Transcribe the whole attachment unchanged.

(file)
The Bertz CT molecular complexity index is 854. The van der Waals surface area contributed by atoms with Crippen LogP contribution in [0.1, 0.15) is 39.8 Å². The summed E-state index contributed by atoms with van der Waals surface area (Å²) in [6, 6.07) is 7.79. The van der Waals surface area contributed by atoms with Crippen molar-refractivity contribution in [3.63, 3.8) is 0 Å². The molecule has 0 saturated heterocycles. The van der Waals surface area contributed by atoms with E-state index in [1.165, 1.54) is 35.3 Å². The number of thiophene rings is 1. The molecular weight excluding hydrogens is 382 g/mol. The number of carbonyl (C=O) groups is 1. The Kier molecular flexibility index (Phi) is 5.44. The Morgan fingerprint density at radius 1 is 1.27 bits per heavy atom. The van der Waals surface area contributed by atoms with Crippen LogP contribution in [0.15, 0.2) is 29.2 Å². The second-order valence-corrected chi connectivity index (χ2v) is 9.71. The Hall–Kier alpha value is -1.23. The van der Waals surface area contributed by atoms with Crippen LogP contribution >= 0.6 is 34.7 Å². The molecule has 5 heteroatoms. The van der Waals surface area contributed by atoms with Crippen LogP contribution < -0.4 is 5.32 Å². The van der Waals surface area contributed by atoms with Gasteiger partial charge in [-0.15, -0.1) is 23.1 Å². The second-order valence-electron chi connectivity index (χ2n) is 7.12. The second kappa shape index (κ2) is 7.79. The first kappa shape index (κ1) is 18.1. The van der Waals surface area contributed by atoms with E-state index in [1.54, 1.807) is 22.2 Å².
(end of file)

The Bertz CT molecular complexity index is 854. The van der Waals surface area contributed by atoms with Crippen LogP contribution in [0.1, 0.15) is 39.8 Å². The summed E-state index contributed by atoms with van der Waals surface area (Å²) in [6, 6.07) is 7.79. The van der Waals surface area contributed by atoms with Crippen molar-refractivity contribution in [3.63, 3.8) is 0 Å². The molecule has 0 saturated heterocycles. The van der Waals surface area contributed by atoms with E-state index in [1.165, 1.54) is 35.3 Å². The number of thiophene rings is 1. The molecular weight excluding hydrogens is 382 g/mol. The number of carbonyl (C=O) groups is 1. The Kier molecular flexibility index (Phi) is 5.44. The Morgan fingerprint density at radius 1 is 1.27 bits per heavy atom. The van der Waals surface area contributed by atoms with Crippen LogP contribution in [0.15, 0.2) is 29.2 Å². The second-order valence-corrected chi connectivity index (χ2v) is 9.71. The Hall–Kier alpha value is -1.23. The van der Waals surface area contributed by atoms with Crippen LogP contribution >= 0.6 is 34.7 Å². The molecule has 5 heteroatoms. The van der Waals surface area contributed by atoms with Crippen LogP contribution < -0.4 is 5.32 Å². The van der Waals surface area contributed by atoms with Gasteiger partial charge in [-0.15, -0.1) is 23.1 Å². The second-order valence-electron chi connectivity index (χ2n) is 7.12. The second kappa shape index (κ2) is 7.79. The first kappa shape index (κ1) is 18.1. The van der Waals surface area contributed by atoms with E-state index in [1.54, 1.807) is 22.2 Å².